Anyway, this walking business never happens on quality bikes that screw down their presta tubes, and those tubes don't tear off when competently installed. The sliding valve is a bug not a feature.
 
The fact that it solves the problem completely makes me say no. I've used them for 3 years on my other Bullitt, not the 1-year-old I'm usually showing pics of. The older green one has about 4000 miles on it and thats where I had my learning experience with the tubes. Which I promptly forgot until I re-learned the hard way.

Schwalbe tubes are a step up from the usual Thai or mainland Chinese animal. I'm using a '7D' type where the 'D' means it is thicker for downhill applications and, I am assuming, trials (trials competition runs on very low pressures). Its also good up to a 3.0 tire and I'm using a 2.40.



This is the tire/tube that tore off. It lasted a few test rides around the block but only made it halfway on a 4-mile errand. This is also an entirely different wheel than the earlier pic. Presta valve with alloy sleeve inside of a Schraeder holed bmx rim (Alienation Blacksheep).




I'll disagree completely. I have thousands of miles ( about 6000 it looks like) just on these bikes, not counting many others going back to the 1970's as a daily commute and utility rider, where everything else is 100% screwed-down presta. That experience only gives me one conclusion. I screwed up once and paid the price in less than 4 of those miles.

Plus the North American and European cycling community relies almost exclusively on Presta worldwide and has for decades (I don't count the Far East. Thats an order-of-magnitude larger population operating on the cheapest of the cheap, and THAT is where things like freewheels, 7/8 speed ... and schraeder valves persist. Not because its better but because it is the cheapest solution available to a population with much lower income).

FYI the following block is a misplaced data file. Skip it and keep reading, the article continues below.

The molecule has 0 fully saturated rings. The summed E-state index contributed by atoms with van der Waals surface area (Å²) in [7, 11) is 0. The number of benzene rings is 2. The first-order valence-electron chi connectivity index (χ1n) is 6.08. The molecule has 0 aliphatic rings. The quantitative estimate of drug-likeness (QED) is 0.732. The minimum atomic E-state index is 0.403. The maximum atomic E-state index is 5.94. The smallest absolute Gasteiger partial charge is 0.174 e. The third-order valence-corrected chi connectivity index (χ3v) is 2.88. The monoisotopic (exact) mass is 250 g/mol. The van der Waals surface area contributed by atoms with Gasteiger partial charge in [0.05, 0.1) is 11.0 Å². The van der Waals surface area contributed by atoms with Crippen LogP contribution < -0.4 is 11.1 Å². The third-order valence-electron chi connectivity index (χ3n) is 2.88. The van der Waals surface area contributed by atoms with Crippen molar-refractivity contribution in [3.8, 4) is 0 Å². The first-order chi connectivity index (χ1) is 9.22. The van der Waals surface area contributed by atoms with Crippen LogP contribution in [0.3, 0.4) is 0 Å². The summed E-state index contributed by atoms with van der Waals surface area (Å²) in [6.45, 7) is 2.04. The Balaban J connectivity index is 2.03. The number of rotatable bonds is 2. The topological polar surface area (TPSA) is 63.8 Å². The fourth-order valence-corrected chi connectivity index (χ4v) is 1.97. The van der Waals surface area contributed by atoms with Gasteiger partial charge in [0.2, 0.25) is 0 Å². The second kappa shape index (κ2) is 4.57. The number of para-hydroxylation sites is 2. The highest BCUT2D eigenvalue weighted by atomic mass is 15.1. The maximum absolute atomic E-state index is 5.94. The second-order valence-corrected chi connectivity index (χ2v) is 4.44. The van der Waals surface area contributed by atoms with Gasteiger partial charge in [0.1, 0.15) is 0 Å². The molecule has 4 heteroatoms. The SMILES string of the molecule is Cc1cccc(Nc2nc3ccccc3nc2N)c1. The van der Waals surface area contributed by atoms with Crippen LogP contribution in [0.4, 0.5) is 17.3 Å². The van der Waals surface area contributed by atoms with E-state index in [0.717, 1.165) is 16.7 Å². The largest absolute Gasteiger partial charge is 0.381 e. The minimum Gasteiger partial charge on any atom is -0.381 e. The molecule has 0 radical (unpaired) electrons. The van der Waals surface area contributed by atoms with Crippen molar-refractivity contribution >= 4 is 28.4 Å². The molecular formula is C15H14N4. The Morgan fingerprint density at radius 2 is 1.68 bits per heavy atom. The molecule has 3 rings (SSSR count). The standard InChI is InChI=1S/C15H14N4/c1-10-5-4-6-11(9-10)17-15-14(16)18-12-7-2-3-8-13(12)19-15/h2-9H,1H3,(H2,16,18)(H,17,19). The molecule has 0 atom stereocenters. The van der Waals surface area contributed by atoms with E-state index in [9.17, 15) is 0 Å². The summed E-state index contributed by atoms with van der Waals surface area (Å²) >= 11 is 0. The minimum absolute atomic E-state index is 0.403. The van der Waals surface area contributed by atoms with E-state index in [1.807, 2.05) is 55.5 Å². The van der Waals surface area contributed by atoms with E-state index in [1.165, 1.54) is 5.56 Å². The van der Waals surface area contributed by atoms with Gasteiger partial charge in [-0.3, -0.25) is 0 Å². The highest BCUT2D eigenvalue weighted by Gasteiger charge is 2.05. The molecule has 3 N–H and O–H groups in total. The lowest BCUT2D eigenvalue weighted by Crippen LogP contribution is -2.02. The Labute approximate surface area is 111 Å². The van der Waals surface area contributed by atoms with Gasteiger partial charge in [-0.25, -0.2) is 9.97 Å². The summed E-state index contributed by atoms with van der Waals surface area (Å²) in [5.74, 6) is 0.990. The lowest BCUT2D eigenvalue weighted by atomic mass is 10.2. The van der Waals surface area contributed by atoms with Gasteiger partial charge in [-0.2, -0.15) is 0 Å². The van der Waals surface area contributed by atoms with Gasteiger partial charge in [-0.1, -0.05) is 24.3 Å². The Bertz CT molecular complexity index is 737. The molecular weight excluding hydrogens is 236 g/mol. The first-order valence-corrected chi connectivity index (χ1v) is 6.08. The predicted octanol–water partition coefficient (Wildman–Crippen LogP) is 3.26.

Anyway, this walking business never happens on quality bikes that screw down their presta tubes, and those tubes don't tear off when competently installed. The sliding valve is a bug not a feature.
Somebody should take Schwalbe to task. The 7D's selling point is resistance to valve tearoff, and it's available only with a Schrader valve. It's as if they don't know what they're doing! ;)

I got an odometer when I was 15, and my bike was stolen from the basement when I was 18. During those three years, I'd clocked 6,000 miles, and I'd been a daily rider since I was 7. I never saw a Raleigh without Schraders. I thought they were fine, but people who knew more than me were sure to find out, sooner or later. Do you think that's why they closed their factory after 80 years of renown? ;)

I have only about 5,000 miles on ebikes, so you're senior, but I did roll up 150,000 miles on BMW motorcycles. I thought the Schrader valves were fine, but what did I know? A front tire gets tremendous braking torque, and tearing the tube could be fatal. Why did the DOT ever allow the importation of motorcycles with out safe, reliable presta valves? ;)

I don't recall ever seeing a tube torn at the valve. Ever since elementary school, I've often had a tube pull a valve out of line when I started inflating it. If the tube has a threaded Schraeder, I like to leave the nut loose during inflation so the stem will be free to tilt if the tube is pulling it. I believe you said you once tore a tube with a presta valve in an adaptor. I wonder if the tube was pulling when you inflated it, and the adaptor kept the valve from tipping you off by tipping.
 
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I like the only thing about prestas that I understand: they're check valves. Schwalbe offers them up to 80 mm long. That's beyond my comprehension.